November 25, 2016
As both the Boston Globe and the New York Times noted several weeks ago, Zoë Madonna has started a 10-month gig as classical music critic for the Globe, which is receiving financial support from the Rubin Institute for Music Criticism, San Francisco Conservatory of Music, and Ann and Gordon Getty Foundation (details on the SCFM pilot program here).
Madonna filed what seems to be her maiden piece on November 10 (hard to know for sure because the Globe’s search engine is a total trainwreck), but today she got the whole Names page.
In the Globe story announcing Madonna’s arrival, editor Brian McGrory had this to say:
“We could not be more delighted to participate in this novel experiment with such worthy partners. We are excited about the benefit to our industry, to some of the great cultural institutions of Boston, and most especially to our readership, which will very much appreciate the proven talents of this young critic.”
The Times piece, on the other hand, addressed the part that might not be so beneficial: “[T]he new Globe arrangement raises journalistic questions, since some of the nonprofits that will help foot the bill for its critic come from the very music world Ms. Madonna will assess.
McGrory told the Times the Globe “would be on the lookout for potential conflicts and work to avoid them.”
The hardreading staff has no reason to doubt the purity of the Globe’s intentions or the integrity of Ms. Madonna’s work. We wish them both good luck in keeping the camels out.
November 17, 2016
Uniqlo has come to Newbury Street in Boston’s Back Bay, an opening the giant Japanese retailer announced with a four-panel wrapper around today’s Boston Globe that featured this:
But here’s what the headscratching staff found puzzling: When we picked up today’s Boston Herald, we found something different.
Wait, what? The store is open today for Globe readers but not until tomorrow for their tabloid counterparts?
Is Uniqlo worried about some kind of Jets and Sharks rumpus?
Or do they just not want the riff and faff cluttering up the store its first day.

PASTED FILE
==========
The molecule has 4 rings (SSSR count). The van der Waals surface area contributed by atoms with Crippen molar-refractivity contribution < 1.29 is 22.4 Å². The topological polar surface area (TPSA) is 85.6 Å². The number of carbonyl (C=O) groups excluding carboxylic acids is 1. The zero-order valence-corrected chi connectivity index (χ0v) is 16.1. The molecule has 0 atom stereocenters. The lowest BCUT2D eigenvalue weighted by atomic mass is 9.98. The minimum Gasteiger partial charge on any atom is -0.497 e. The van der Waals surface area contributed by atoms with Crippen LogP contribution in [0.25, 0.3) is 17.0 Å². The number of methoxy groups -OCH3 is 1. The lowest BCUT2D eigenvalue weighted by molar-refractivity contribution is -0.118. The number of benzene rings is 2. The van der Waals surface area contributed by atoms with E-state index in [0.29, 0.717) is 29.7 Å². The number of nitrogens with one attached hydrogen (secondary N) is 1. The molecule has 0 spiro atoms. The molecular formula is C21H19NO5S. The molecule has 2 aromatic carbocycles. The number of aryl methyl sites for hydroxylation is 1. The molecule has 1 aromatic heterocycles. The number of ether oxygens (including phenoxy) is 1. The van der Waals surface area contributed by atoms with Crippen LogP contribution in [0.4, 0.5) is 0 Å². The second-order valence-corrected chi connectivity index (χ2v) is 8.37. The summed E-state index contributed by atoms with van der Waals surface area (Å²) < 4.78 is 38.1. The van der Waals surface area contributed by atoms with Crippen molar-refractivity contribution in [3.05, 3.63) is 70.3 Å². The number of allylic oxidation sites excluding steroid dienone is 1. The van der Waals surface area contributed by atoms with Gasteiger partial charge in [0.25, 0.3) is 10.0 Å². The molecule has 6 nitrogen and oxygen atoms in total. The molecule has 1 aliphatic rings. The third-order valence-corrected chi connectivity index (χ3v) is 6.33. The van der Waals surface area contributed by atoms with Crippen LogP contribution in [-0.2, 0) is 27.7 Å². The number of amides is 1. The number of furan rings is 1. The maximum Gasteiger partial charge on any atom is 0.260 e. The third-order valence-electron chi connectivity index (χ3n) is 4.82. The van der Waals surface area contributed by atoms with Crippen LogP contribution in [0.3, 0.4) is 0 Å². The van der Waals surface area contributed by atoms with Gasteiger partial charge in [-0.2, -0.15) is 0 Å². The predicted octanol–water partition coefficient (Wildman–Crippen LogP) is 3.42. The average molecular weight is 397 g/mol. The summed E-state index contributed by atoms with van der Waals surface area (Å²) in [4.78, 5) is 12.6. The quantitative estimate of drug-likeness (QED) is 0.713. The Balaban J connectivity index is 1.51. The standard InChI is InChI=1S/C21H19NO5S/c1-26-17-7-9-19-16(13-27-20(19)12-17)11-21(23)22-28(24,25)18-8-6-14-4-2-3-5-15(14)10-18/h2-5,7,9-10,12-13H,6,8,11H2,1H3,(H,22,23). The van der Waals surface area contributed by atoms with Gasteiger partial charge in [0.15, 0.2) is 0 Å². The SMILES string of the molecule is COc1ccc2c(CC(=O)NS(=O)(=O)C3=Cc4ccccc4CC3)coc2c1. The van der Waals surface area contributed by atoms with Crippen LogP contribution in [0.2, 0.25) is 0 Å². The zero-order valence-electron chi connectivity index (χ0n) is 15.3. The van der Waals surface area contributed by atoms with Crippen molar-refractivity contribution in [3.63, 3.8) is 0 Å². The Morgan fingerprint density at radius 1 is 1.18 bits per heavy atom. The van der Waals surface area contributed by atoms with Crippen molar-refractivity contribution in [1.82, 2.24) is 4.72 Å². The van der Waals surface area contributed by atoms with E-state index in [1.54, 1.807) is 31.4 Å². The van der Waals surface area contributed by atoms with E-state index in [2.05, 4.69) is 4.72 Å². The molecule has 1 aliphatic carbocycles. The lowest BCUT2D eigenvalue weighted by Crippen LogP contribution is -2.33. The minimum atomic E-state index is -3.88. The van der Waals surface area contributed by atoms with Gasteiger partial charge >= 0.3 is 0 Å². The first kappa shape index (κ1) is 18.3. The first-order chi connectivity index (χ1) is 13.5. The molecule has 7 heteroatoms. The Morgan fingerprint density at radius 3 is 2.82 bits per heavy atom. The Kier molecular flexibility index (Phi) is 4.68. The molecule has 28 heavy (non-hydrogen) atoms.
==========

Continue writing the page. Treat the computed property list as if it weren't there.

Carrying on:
November 10, 2016
Is there anything that is not for sale at the $tately local broadsheet?
The hardreading staff has chronicled many a money-making scheme at the Globe over the past several years, from double-dipping on the Prouty Garden dustup at Boston Children’s Hospital to Garden-variety promotion for Delaware North/Boston Properties real estate developments to the Globe’s Citgo sign conflict of interest.
Then there was this in yesterday’s Election Hangover edition of the paper.
Apparently, the Globe is willing to slap an advertiser’s logo on virtually any piece of editorial content. (See also how Suffolk University and Steward Health Care colonized the Globe’s Capital section a while back.)
But . . . Herb Chambers? On an electoral map? What – we’re supposed to drive across the border before president-elect Donald J. Trump gets a chance to wall us in?
Then again, don’t look for logic from the Globe nowadays. Just logos.
November 7, 2016
As we approach ski season, the Boston Globe revived its Chill section yesterday (totally useless Globe search engine link here), which was created specifically to attract winter sports advertisers, but apparently does not.
Ironic Page One headline:
Now call the (pay)roll:
There are two quarter-page ads (one for Summit Ski Shop, one for Mount Washington Resort at Bretton Woods) and one full-page ad (for Country Ski & Sport) in the 12-page section, but all the other ads are for the Boston.com Ski & Snowboard Expo, including this two-page center spread.
In other words, Chill is just a big house ad for one of the Globe’s extracurricular activities.
The whole thing reminds us of the Chad Mitchell Trio’s classic “Super Skier.”
And two one-legged skiers went from there . . .
Sounds like the Globe moving to State Street, yeah?